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Mark Dombeck, Ph.D.Mark Dombeck, Ph.D.
Essays and Blogs Concerning Mental and Emotional Health

Daytrana skin patch for ADHD just approved

Mark Dombeck, Ph.D. Updated: Apr 8th 2006

The pharmaceutical company Shire has announced it has gained FDA approval for a new ADHD medication "patch" delivery mechanism. The new product, called Daytrana, is essentially the same old useful medication for ADHD, methylphenidate (aka amphetamine) that has been prescribed for ADHD for years and which is known to be effective. The thing that is new here is the delivery mechanism. Past ADHD stimulant formulations were delivered orally, in pill form. Unbuffered oral administration of any drug can lead to a spike in blood concentrations for that drug, typically followed by a falling off of drug levels as time goes on. Such unevenness of drug blood saturation across time could lead to inconsistant drug effects. Very large spikes in a stimulant drug such as is typically used for ADHD could also be used to get "high". While ADHD pills are buffered for time-release, they are still not perfect in this regard. The new skin-patch technology is essentially a push at making a better buffering technology for the medication. Daytrana is absorbed through the skin via a fabric patch which has been impregnated with the ADHD drug. The new technology apparently helps the drug get into the body in a more controled time-release fashion than what was possible before, which means that there is never a rush of stimulant, but instead, an even distribution of the drug across time. One would think also that a drug administered in patch form might be harder to abuse or resell too. Those darn kids are creative, however, and I won't be surprised if/when we soon hear about a black market in Daytrana patches ...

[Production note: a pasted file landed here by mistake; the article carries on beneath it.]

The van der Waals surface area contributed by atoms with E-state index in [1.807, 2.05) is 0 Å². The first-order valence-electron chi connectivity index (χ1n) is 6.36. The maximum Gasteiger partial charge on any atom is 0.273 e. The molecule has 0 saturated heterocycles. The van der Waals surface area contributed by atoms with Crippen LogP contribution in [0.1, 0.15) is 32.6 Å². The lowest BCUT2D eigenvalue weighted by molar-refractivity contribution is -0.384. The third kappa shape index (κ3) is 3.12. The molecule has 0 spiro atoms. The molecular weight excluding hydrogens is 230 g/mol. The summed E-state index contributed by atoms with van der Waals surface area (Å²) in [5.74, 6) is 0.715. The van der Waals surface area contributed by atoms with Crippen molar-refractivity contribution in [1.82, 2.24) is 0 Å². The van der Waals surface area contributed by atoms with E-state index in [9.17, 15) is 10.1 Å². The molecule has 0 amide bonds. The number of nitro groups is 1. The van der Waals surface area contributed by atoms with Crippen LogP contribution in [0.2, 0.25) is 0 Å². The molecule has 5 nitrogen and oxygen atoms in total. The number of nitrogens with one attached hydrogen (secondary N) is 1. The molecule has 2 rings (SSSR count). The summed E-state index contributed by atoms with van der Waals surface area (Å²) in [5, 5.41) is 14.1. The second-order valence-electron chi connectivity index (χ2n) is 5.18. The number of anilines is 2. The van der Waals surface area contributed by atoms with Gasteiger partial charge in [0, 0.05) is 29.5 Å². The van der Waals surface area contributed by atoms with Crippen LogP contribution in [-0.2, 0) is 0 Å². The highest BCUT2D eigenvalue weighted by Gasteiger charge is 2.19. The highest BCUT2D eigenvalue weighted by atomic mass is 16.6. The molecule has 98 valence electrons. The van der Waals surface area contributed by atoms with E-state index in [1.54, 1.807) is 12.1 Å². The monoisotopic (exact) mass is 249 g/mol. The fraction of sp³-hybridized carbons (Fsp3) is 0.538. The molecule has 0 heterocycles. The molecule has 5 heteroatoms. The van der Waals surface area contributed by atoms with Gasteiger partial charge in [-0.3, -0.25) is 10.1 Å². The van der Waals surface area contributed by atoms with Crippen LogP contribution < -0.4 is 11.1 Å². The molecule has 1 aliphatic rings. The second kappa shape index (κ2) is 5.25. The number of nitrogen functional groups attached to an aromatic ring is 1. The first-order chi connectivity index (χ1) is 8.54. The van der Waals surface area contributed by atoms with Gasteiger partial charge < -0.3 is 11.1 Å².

Mark Dombeck, Ph.D.

Mark Dombeck, Ph.D. was Director of Mental Help Net from 1999 to 2011. Presently, he is an Oakland Psychologist (Lic#PSY25695) in private practice offering evidence-based acceptance and commitment therapy (ACT) and cognitive behavioral therapy (CBT) and addressing a range of life problems. Contact Dr. Dombeck by calling 510-900-5123, send Dr. Dombeck email or visit Dr. Dombeck's practice website for more information.

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